Drunk on beer summit, Urban League forgets real problems
If you want to know the condition of African Americans these days, get in a tangle with a police officer. That was the prevailing point of discussion yesterday, at the National Urban League's "State of Black America" forum in Chicago...
If you want to know the condition of African Americans these days, get in a tangle with a police officer. That was the prevailing point of discussion yesterday, at the National Urban League’s “State of Black America” forum in Chicago, which included as panelists: theGrio.com contributor Melissa Harris-Lacewell, public intellectual Michael Eric Dyson, political commentator Jeff Johnson, National Urban League Policy Institute’s Stephanie Jones, MSNBC analyst Michelle Bernard, Schott Foundation president John Jackson and Kansas City Urban League president Gwendolyn Grant. It was moderated by CNN’s Soledad O’Brien, fresh off the heels of her “Black in America pt. 2” news special, which aired a week ago.
And so here’s what was not discussed in the “State of Black America”: healthcare reform, unemployment, climate change, the foreclosure crisis — no housing talk despite the fact that the opening remarks for the forum were made by Shaun Donovan, U.S. Secretary of Housing and Urban Development. It was even more unfortunate that housing went unmentioned when just the day before, it was announced that all of Atlanta’s public housing would be officially demolished, a trend being closed in on in virtually every other major city with large black populations: New Orleans, D.C., Chicago, Pittsburgh and Houston. Harris-Lacewell brought up healthcare as a policy issue, but neither O’Brien nor the other panelists bit on it. And while the conversation finally turned to education at the end, there few minutes left at that point to explore it in-depth.
As for what they did discuss: Henry Louis “Skip” Gates, Cambridge police sergeant James Crowley, President Barack Obama, racial profiling and beer. The so-called meeting between Gates, Crowley, the President and Vice President Joe Biden was scheduled to happen a couple hours later, so what unfolded at the Urban League forum became something more akin to the “State of the Beer Summit.” Racial profiling is a concern for certain in black communities everywhere, and even in well-to-do places where only a few African Americans happen to live, like Gates’ Cambridge, MA. Hence, this was the overruling discourse at the forum. Dyson broke the ice and broke out the race card in his opening statement about the “brew-haha” at the White House. He spoke on how it wouldn’t get to the bottom of “what ales us.” Harris-Lacewell stated that the goal of any Gates-Crowley discussion should be “to move us back to a policy conversation,” so that it’s not the normal community-police dynamic of a “room full of white and black police officers and the community folks who are deeply disempowered.”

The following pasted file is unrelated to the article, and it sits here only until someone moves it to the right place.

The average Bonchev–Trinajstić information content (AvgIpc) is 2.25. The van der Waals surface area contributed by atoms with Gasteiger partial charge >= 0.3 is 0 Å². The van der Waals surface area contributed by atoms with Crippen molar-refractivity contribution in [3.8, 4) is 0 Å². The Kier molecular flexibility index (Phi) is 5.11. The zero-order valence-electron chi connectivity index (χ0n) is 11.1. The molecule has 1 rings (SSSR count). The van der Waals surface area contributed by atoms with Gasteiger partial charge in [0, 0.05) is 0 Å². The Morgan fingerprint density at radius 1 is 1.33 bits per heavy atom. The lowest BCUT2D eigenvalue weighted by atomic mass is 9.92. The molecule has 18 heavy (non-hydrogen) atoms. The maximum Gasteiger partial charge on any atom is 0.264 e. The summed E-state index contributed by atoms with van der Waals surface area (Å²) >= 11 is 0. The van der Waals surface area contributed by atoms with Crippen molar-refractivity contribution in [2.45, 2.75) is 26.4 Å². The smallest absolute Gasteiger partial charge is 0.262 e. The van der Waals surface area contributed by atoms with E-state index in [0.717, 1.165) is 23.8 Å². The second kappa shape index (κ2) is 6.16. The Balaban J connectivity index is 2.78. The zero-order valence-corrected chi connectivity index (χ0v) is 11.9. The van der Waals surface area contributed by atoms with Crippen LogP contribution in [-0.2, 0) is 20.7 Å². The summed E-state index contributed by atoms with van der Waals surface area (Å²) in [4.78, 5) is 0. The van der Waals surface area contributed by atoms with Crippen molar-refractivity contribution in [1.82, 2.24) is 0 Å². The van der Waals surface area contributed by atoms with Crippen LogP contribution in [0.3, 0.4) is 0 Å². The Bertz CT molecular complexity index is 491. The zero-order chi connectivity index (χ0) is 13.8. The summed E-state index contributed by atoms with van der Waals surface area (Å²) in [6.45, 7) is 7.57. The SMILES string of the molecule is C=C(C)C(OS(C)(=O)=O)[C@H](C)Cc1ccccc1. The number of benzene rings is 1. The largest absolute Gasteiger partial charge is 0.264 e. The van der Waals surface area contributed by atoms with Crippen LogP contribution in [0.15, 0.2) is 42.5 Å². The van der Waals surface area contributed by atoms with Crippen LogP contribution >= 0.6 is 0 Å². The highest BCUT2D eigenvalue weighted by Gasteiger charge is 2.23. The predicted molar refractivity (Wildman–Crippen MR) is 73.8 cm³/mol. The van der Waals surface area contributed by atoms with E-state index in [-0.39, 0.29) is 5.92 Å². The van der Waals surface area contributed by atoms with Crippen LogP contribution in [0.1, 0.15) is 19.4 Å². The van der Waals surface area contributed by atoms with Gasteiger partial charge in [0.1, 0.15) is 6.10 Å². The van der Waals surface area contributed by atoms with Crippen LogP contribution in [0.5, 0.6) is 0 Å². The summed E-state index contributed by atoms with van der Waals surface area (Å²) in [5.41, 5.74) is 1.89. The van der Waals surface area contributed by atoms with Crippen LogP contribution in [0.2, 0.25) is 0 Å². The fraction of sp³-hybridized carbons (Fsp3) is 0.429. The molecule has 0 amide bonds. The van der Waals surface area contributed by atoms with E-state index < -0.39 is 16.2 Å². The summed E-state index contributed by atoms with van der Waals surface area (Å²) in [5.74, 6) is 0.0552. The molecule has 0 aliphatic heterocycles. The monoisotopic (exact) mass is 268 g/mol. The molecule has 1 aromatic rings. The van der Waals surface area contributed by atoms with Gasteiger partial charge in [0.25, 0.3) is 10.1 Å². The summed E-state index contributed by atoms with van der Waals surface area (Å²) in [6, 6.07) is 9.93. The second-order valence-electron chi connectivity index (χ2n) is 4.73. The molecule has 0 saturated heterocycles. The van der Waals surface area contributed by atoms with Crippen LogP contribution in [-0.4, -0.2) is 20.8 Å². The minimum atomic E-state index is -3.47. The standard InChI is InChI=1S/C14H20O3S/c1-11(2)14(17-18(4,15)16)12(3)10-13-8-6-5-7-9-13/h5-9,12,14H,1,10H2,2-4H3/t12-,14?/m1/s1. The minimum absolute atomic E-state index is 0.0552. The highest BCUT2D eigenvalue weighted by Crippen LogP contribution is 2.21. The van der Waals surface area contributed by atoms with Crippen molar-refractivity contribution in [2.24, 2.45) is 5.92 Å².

Johnson noted that he was “disappointed in the conversation at the White House,” and that Crowley’s background in conducting anti-racial-profiling trainings for police did not excuse a “structural” flaw in how police operate. “Cops are experts at police being taught on how to continue to disenfranchise us as their modus operandi, and claiming that this is decreasing crime,” said Johnson. But, “it’s not Obama’s job,” to fight racial profiling Johnson said. “It’s the job of the Urban League and the NAACP, who’ve done work for decades but have not gotten the proper support and resources that they need.”
The other panelists Jones, Bernard, and Jackson shared the sentiment that racial profiling is a much deeper issue than can be resolved over beer on a White House lawn, and all expressed concern over the many other black men and women who are racially harassed on a daily basis, but do not have Ivy League pedigrees, nor a personal friendship with the U.S. President to come save them. Still, the forum as a whole didn’t go much farther into black America’s problems than that. Even after Harris-Lacewell attempted to make the point that the Bill “Cosby thesis” (that education and good behavior will save African Americans) was disproved by the Gates episode, O’Brien said she didn’t think the Gates debate “is that deep.” Yet, with less than an hour for the six panelists, the discourse was never allowed to go below the surface.
Also troubling was the omnipresence of the logo of Wells Fargo, the real estate lenders who were just exposed in June for targeting sub-prime mortgages at vulnerable black families, while certain officials referred to African Americans as “mud people” taking out “ghetto loans.” Wells Fargo sponsored the “State of black America” panel, but in many ways they are actually the sponsors of the distressed state of African Americans. Neither the irony of this, nor the tragedy of record high black homelessness and unemployment right now could compete for time with the Gates-police tiff – nor could the health of black America. Harris-Lacewell, who early in the forum said, “None of us are talking about the Blue Dog Democrats in states like Louisiana and what they are doing to hold up healthcare reform. Instead, we’re talking about beer at the White House.”